The historical trend of labor productivity is oft-referenced in the architecture, engineering, and construction (AEC) industry. In a nutshell, construction productivity over the last 50 years has been nearly flat while all other similar industries have had robust gains. Stanford University’s Dr. Paul Teicholz has a detailed analysis of this trend. Construction Industry Resources, LLC has a similar viewpoint, and the consulting company McKinsey adds their take. But there's one discussion that we think is important to note because it is an integral part of our industry and deserves more discussion.
We're adding tech to the AEC industry that improves workflow productivity, but where are the overall productivity gains?
As an industry, we need to discuss this problem so that we're adding technology in ways that realize value for our stakeholders. Consider the technology we've added to the AEC industry over the last 50 years:
- Drawing reproduction. We’ve gone from ammonia-based reproduction to full digital reproduction to solutions like PlanGrid.
- Jobsite communications. Fax machines largely replaced couriers and mail on jobsites. Now they themselves are obsolete, replaced by Internet connections.
- Cellphones. Nearly everyone on a jobsite now has a cellphone and many have smartphones in their pockets.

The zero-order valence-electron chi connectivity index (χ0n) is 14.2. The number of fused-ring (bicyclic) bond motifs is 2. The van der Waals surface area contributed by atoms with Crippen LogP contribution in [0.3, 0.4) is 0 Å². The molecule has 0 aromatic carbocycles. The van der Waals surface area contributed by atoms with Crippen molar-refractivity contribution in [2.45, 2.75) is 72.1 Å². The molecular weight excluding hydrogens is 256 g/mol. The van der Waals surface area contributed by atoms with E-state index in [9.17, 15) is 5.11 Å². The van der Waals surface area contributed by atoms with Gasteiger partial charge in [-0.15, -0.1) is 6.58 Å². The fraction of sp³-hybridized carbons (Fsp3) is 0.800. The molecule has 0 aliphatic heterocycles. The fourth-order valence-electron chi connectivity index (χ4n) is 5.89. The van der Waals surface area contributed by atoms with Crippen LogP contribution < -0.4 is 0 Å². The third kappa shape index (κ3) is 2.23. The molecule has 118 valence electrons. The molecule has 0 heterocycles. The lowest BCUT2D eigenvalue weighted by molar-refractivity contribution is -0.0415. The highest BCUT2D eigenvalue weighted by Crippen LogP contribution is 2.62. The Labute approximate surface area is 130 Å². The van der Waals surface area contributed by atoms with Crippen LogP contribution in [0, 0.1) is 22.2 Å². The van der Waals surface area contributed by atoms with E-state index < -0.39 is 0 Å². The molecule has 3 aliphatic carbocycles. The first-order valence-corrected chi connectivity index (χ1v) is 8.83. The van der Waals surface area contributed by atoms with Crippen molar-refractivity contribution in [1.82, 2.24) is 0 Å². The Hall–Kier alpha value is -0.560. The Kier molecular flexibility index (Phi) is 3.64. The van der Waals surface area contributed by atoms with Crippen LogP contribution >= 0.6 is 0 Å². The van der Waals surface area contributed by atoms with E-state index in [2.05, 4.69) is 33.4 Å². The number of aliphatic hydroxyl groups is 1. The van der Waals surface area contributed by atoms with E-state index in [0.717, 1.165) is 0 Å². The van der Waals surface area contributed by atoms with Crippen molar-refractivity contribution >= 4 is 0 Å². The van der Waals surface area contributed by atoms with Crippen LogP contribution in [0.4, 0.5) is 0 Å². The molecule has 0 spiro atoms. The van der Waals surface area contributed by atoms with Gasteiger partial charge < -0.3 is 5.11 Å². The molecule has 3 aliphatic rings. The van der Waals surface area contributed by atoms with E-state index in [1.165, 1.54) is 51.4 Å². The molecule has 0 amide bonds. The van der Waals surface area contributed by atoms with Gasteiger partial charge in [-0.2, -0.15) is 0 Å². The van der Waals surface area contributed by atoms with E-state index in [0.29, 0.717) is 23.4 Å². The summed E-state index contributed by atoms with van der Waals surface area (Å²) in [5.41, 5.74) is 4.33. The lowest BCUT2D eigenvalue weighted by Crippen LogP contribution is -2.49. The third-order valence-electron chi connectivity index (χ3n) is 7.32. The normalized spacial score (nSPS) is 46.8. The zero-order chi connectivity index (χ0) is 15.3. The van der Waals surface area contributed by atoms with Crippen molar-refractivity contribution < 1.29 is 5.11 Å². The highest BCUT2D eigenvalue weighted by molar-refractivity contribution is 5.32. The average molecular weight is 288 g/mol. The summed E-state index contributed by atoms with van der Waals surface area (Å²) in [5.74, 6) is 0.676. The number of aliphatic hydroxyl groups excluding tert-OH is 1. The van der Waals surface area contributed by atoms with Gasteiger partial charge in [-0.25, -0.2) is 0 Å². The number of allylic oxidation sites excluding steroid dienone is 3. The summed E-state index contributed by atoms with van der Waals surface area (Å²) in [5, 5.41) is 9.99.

- Document management systems. Solutions for document management range from very large ERPs, such as CMIC, Procore, or Aconex, to individual RFI log replacements.
- Building information modeling (BIM). BIM is clearly a newer trend with significant impact that gets a lot of attention.
If each of these technological improvements results in better productivity of a particular workflow, why doesn’t overall productivity improve? A recent piece in Equipment World posits that the adoption of such time-saving technology is hindered by a divide between tech culture, where language can be ambiguous, and "construction culture," where language is clear (labels mean what they say). "System failure" is not an option. This is the discussion that should be taking place in AEC: How do we encourage the adoption of new tools that have the potential to dig us out of the 50-year productivity rut?